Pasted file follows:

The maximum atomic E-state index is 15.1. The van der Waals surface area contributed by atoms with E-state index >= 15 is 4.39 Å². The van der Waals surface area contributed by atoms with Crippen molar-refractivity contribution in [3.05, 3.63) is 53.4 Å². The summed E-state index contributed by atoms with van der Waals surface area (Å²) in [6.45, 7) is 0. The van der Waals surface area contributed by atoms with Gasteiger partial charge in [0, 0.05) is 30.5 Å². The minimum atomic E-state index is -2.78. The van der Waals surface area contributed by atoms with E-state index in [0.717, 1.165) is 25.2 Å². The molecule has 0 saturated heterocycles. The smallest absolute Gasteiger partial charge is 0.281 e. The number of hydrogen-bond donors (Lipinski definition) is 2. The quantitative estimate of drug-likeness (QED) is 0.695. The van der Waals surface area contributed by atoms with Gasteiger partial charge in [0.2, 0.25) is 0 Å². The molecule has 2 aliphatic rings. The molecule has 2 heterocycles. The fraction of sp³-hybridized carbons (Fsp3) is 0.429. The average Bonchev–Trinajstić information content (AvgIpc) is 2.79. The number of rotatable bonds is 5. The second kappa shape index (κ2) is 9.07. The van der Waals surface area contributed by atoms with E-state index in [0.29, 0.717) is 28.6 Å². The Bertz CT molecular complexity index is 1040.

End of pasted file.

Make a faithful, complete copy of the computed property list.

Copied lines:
The maximum atomic E-state index is 15.1. The van der Waals surface area contributed by atoms with E-state index >= 15 is 4.39 Å². The van der Waals surface area contributed by atoms with Crippen molar-refractivity contribution in [3.05, 3.63) is 53.4 Å². The summed E-state index contributed by atoms with van der Waals surface area (Å²) in [6.45, 7) is 0. The van der Waals surface area contributed by atoms with Gasteiger partial charge in [0, 0.05) is 30.5 Å². The minimum atomic E-state index is -2.78. The van der Waals surface area contributed by atoms with E-state index in [0.717, 1.165) is 25.2 Å². The molecule has 0 saturated heterocycles. The smallest absolute Gasteiger partial charge is 0.281 e. The number of hydrogen-bond donors (Lipinski definition) is 2. The quantitative estimate of drug-likeness (QED) is 0.695. The van der Waals surface area contributed by atoms with Gasteiger partial charge in [0.2, 0.25) is 0 Å². The molecule has 2 aliphatic rings. The molecule has 2 heterocycles. The fraction of sp³-hybridized carbons (Fsp3) is 0.429. The average Bonchev–Trinajstić information content (AvgIpc) is 2.79. The number of rotatable bonds is 5. The second kappa shape index (κ2) is 9.07. The van der Waals surface area contributed by atoms with E-state index in [0.29, 0.717) is 28.6 Å². The Bertz CT molecular complexity index is 1040.